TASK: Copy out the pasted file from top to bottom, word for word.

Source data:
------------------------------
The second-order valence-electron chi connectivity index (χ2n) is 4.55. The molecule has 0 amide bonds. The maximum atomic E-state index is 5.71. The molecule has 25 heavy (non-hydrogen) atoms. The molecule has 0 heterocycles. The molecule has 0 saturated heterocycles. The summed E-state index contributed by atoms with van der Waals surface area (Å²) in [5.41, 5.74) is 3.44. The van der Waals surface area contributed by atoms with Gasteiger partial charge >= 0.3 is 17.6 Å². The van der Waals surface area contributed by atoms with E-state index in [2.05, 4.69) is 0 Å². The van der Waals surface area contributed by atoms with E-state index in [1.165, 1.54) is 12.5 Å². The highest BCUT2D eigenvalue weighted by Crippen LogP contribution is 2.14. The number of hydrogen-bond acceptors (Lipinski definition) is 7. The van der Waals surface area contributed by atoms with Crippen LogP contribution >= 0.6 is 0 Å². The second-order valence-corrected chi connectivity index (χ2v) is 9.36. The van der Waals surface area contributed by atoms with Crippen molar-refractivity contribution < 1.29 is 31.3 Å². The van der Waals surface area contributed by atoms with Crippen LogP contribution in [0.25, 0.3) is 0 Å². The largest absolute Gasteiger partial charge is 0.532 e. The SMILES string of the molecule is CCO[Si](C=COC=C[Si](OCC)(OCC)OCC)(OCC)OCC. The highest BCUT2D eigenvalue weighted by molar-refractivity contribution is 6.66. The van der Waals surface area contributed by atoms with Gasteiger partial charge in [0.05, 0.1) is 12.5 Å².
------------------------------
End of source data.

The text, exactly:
The second-order valence-electron chi connectivity index (χ2n) is 4.55. The molecule has 0 amide bonds. The maximum atomic E-state index is 5.71. The molecule has 25 heavy (non-hydrogen) atoms. The molecule has 0 heterocycles. The molecule has 0 saturated heterocycles. The summed E-state index contributed by atoms with van der Waals surface area (Å²) in [5.41, 5.74) is 3.44. The van der Waals surface area contributed by atoms with Gasteiger partial charge >= 0.3 is 17.6 Å². The van der Waals surface area contributed by atoms with E-state index in [2.05, 4.69) is 0 Å². The van der Waals surface area contributed by atoms with E-state index in [1.165, 1.54) is 12.5 Å². The highest BCUT2D eigenvalue weighted by Crippen LogP contribution is 2.14. The number of hydrogen-bond acceptors (Lipinski definition) is 7. The van der Waals surface area contributed by atoms with Crippen LogP contribution >= 0.6 is 0 Å². The second-order valence-corrected chi connectivity index (χ2v) is 9.36. The van der Waals surface area contributed by atoms with Crippen molar-refractivity contribution < 1.29 is 31.3 Å². The van der Waals surface area contributed by atoms with Crippen LogP contribution in [0.25, 0.3) is 0 Å². The largest absolute Gasteiger partial charge is 0.532 e. The SMILES string of the molecule is CCO[Si](C=COC=C[Si](OCC)(OCC)OCC)(OCC)OCC. The highest BCUT2D eigenvalue weighted by molar-refractivity contribution is 6.66. The van der Waals surface area contributed by atoms with Gasteiger partial charge in [0.05, 0.1) is 12.5 Å².